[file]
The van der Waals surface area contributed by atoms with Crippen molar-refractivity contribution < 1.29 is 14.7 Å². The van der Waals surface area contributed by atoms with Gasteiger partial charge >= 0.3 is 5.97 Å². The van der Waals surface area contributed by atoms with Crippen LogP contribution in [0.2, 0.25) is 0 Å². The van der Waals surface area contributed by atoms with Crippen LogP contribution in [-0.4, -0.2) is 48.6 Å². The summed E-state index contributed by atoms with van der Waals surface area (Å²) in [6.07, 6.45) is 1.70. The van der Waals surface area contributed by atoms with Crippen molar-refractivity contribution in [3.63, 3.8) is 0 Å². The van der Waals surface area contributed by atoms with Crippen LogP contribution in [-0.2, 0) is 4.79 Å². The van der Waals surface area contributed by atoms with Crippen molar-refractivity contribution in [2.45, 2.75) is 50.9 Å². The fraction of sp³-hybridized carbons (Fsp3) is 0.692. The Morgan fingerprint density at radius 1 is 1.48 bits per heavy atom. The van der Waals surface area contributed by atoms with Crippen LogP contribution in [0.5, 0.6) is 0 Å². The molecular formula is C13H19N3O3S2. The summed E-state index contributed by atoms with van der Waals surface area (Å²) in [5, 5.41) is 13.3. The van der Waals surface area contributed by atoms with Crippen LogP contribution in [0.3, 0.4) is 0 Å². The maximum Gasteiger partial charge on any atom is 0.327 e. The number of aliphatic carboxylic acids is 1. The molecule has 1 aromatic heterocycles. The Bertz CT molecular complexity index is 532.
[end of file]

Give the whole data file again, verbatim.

The van der Waals surface area contributed by atoms with Crippen molar-refractivity contribution < 1.29 is 14.7 Å². The van der Waals surface area contributed by atoms with Gasteiger partial charge >= 0.3 is 5.97 Å². The van der Waals surface area contributed by atoms with Crippen LogP contribution in [0.2, 0.25) is 0 Å². The van der Waals surface area contributed by atoms with Crippen LogP contribution in [-0.4, -0.2) is 48.6 Å². The summed E-state index contributed by atoms with van der Waals surface area (Å²) in [6.07, 6.45) is 1.70. The van der Waals surface area contributed by atoms with Crippen molar-refractivity contribution in [3.63, 3.8) is 0 Å². The van der Waals surface area contributed by atoms with Crippen LogP contribution in [-0.2, 0) is 4.79 Å². The van der Waals surface area contributed by atoms with Crippen molar-refractivity contribution in [2.45, 2.75) is 50.9 Å². The fraction of sp³-hybridized carbons (Fsp3) is 0.692. The Morgan fingerprint density at radius 1 is 1.48 bits per heavy atom. The van der Waals surface area contributed by atoms with Crippen LogP contribution in [0.5, 0.6) is 0 Å². The molecular formula is C13H19N3O3S2. The summed E-state index contributed by atoms with van der Waals surface area (Å²) in [5, 5.41) is 13.3. The van der Waals surface area contributed by atoms with Crippen LogP contribution in [0.3, 0.4) is 0 Å². The maximum Gasteiger partial charge on any atom is 0.327 e. The number of aliphatic carboxylic acids is 1. The molecule has 1 aromatic heterocycles. The Bertz CT molecular complexity index is 532.